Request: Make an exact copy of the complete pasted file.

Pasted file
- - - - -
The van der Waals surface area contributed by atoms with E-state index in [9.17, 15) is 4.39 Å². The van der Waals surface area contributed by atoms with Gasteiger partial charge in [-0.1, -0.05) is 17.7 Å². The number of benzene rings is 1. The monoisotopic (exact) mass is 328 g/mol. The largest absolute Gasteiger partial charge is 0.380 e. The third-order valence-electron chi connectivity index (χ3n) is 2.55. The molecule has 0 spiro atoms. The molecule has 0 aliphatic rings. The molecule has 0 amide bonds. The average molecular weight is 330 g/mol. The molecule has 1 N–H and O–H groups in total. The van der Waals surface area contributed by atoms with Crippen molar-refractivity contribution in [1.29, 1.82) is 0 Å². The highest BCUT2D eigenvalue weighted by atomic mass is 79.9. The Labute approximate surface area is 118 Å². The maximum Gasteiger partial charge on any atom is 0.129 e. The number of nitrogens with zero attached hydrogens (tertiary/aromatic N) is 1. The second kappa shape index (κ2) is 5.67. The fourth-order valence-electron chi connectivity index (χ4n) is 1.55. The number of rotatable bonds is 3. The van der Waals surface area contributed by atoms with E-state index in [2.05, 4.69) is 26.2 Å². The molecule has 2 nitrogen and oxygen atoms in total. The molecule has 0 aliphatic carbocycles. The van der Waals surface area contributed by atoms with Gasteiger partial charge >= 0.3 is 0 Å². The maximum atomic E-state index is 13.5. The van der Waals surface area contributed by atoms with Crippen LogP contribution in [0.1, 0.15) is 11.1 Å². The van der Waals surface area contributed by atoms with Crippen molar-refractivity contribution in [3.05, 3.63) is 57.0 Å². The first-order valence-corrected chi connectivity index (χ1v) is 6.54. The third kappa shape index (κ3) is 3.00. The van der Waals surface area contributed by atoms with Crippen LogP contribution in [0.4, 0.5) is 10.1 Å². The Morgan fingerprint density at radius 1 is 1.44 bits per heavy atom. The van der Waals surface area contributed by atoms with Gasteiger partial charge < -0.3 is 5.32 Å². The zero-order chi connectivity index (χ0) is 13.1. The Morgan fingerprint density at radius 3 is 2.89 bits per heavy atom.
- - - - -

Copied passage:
The van der Waals surface area contributed by atoms with E-state index in [9.17, 15) is 4.39 Å². The van der Waals surface area contributed by atoms with Gasteiger partial charge in [-0.1, -0.05) is 17.7 Å². The number of benzene rings is 1. The monoisotopic (exact) mass is 328 g/mol. The largest absolute Gasteiger partial charge is 0.380 e. The third-order valence-electron chi connectivity index (χ3n) is 2.55. The molecule has 0 spiro atoms. The molecule has 0 aliphatic rings. The molecule has 0 amide bonds. The average molecular weight is 330 g/mol. The molecule has 1 N–H and O–H groups in total. The van der Waals surface area contributed by atoms with Crippen molar-refractivity contribution in [1.29, 1.82) is 0 Å². The highest BCUT2D eigenvalue weighted by atomic mass is 79.9. The Labute approximate surface area is 118 Å². The maximum Gasteiger partial charge on any atom is 0.129 e. The number of nitrogens with zero attached hydrogens (tertiary/aromatic N) is 1. The second kappa shape index (κ2) is 5.67. The fourth-order valence-electron chi connectivity index (χ4n) is 1.55. The number of rotatable bonds is 3. The van der Waals surface area contributed by atoms with E-state index in [2.05, 4.69) is 26.2 Å². The molecule has 2 nitrogen and oxygen atoms in total. The molecule has 0 aliphatic carbocycles. The van der Waals surface area contributed by atoms with Gasteiger partial charge >= 0.3 is 0 Å². The maximum atomic E-state index is 13.5. The van der Waals surface area contributed by atoms with Crippen LogP contribution in [0.1, 0.15) is 11.1 Å². The van der Waals surface area contributed by atoms with Crippen molar-refractivity contribution in [3.05, 3.63) is 57.0 Å². The first-order valence-corrected chi connectivity index (χ1v) is 6.54. The third kappa shape index (κ3) is 3.00. The van der Waals surface area contributed by atoms with Crippen LogP contribution in [0.4, 0.5) is 10.1 Å². The Morgan fingerprint density at radius 1 is 1.44 bits per heavy atom. The van der Waals surface area contributed by atoms with Gasteiger partial charge < -0.3 is 5.32 Å². The zero-order chi connectivity index (χ0) is 13.1. The Morgan fingerprint density at radius 3 is 2.89 bits per heavy atom.